AVOIDING GI DISTRESS
WHEN ENDURANCE ATHLETES hear the term “gut health” they might think it refers simply to GI distress – bloating, cramps, urgency – which is common amongst athletes. While it can encompass these issues, the health of your gut means more than uncomfortable symptoms. A healthy and functioning gut is important for immunity and nutrient absorption and is also linked with a range of health issues and seemingly unrelated symptoms throughout the body. For an athlete who relies on being healthy in order to train consistently, looking after your gut should be a top priority.
The gut, also known as the GI tract or digestive tract/system, technically runs from your mouth right through to the other end. So, in reality, gut health refers to anywhere along this path. Most of the interesting stuff happens down in the intestine, though. That’s where most digestion and absorption happens and, importantly, is where you will find lots of bacteria, which play a starring role in health and function. It is also the control room for the immune system: more than 70 per cent of the immune system’s cells are found in the small and large intestines. These cells help to regulate inflammation, which is important in the healing of injuries, and infections.
If you are in doubt about the effect of gut bacteria and influence on health, consider the fact that bacteria cells outnumber our own by 10 times. That means that the vast majority of genetic material in our bodies is, in fact, not ours. And that genetic material, and the information encoded in it, exerts enormous influence on everything from body weight, mental health, immunity, cardiovascular health and (almost) everything in between. Importantly, gut bacteria also produce some key nutrients including Vitamin B12 and Vitamin K. Why is gut health important for athletes? The human gut is designed to keep some things out of the blood stream and body cells (pathogens, harmful viruses, large food stuffs) and let other things in (nutrients, water). This relies on a well-functioning, permeable mucous barrier lining the gut wall. Good bacteria within the gut provide fuel for the cells lining the digestive tract and ensure that the junctions between cells maintain integrity. If good bacteria don’t f lourish, or are under conditions of stress, inflammation or irritation, the gut wall can be compromised. That means that contents which are supposed to stay in the gut can permeate through the mucous barrier into the blood stream. Once in the body, these foreign particles trigger an immune reaction, which leads to increased levels of inflammation throughout the body. Nutrient absorption is also compromised and insulin resistance can develop. This is known as a leaky gut and, while symptoms can include gut discomfort, more often than not they don’t and symptoms manifest elsewhere – the brain, the skin and even the cardiovascular or endocrine systems. Studies also show the gut can affect mental health. In fact, the brain and gut are connected in a two-way communication. Stress affects the functioning of your gut, but also an unhealthy gut, or altered gut bacteria, can influence the way you respond to and deal with stress.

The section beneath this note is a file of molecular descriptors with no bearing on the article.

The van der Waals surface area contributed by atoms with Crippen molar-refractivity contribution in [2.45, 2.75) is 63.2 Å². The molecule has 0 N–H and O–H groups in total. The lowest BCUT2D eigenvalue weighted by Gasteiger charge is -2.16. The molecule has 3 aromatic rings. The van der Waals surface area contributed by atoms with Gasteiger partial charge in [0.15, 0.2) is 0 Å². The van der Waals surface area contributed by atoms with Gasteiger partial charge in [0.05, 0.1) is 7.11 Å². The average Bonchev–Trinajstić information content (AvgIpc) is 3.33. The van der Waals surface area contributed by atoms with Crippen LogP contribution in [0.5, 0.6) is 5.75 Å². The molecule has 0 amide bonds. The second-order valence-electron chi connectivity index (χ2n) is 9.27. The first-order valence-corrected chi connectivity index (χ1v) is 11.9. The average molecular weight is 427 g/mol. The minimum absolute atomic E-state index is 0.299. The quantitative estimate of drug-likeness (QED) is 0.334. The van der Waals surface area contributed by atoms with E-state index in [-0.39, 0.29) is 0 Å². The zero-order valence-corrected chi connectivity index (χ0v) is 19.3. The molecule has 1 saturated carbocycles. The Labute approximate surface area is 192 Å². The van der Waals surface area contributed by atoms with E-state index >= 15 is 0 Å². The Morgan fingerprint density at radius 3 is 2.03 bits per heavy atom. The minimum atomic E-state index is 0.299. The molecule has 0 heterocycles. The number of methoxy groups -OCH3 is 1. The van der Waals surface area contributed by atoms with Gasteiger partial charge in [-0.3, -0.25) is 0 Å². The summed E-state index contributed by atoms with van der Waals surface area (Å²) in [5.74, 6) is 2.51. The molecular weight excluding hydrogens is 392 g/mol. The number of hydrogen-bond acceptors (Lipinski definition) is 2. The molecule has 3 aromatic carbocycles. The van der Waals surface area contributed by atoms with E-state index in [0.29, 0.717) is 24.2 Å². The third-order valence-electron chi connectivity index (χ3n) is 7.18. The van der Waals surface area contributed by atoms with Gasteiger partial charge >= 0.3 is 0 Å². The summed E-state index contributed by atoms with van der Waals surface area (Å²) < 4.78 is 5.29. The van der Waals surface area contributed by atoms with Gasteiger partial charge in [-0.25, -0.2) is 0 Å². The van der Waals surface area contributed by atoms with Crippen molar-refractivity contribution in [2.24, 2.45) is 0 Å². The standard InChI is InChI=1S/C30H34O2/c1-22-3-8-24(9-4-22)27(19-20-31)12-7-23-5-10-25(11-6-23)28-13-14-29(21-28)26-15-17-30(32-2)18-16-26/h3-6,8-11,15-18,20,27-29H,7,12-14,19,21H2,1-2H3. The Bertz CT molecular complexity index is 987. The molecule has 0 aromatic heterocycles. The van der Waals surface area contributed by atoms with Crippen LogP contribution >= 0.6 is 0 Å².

A prime example of the importance of healthy gut bacteria for athletes is that of beet juice, which has been touted as a natural performance enhancer. The key ingredient in beetroot is nitrate, which healthy bacteria in the mouth convert to nitrite, which, in turn, is converted to nitric oxide. Nitric oxide acts as a vasodilator, increasing the size of blood vessels in functioning muscles to allow more oxygen uptake, which boosts endurance. Research shows that any benefits from beet juice are diminished if you use mouthwash, which kills off essential bacteria.
A healthy gut allows you better absorption of nutrients which will improve health, recovery and performance. It will also reduce systemic inflammation for better recovery and adaptation and lessen GI issues and other symptoms.
What impact does athletic activity have on gut health? Athletic populations have different gut bacteria than non-athletic ones. In general this is a healthier mix and is put down to the effect of exercise itself. However other aspects of an athlete’s lifestyle or diet can play a role in determining gut health.
Diets high in sugar and refined foods decrease the diversity of the gut’s bacteria. Even with their very high energy needs, athletes should be mindful of supplementing their diet with too many refined carbohydrates and sugars – the exact foods that comprise sports foods and do such as great job of fuelling us through races and workouts. In general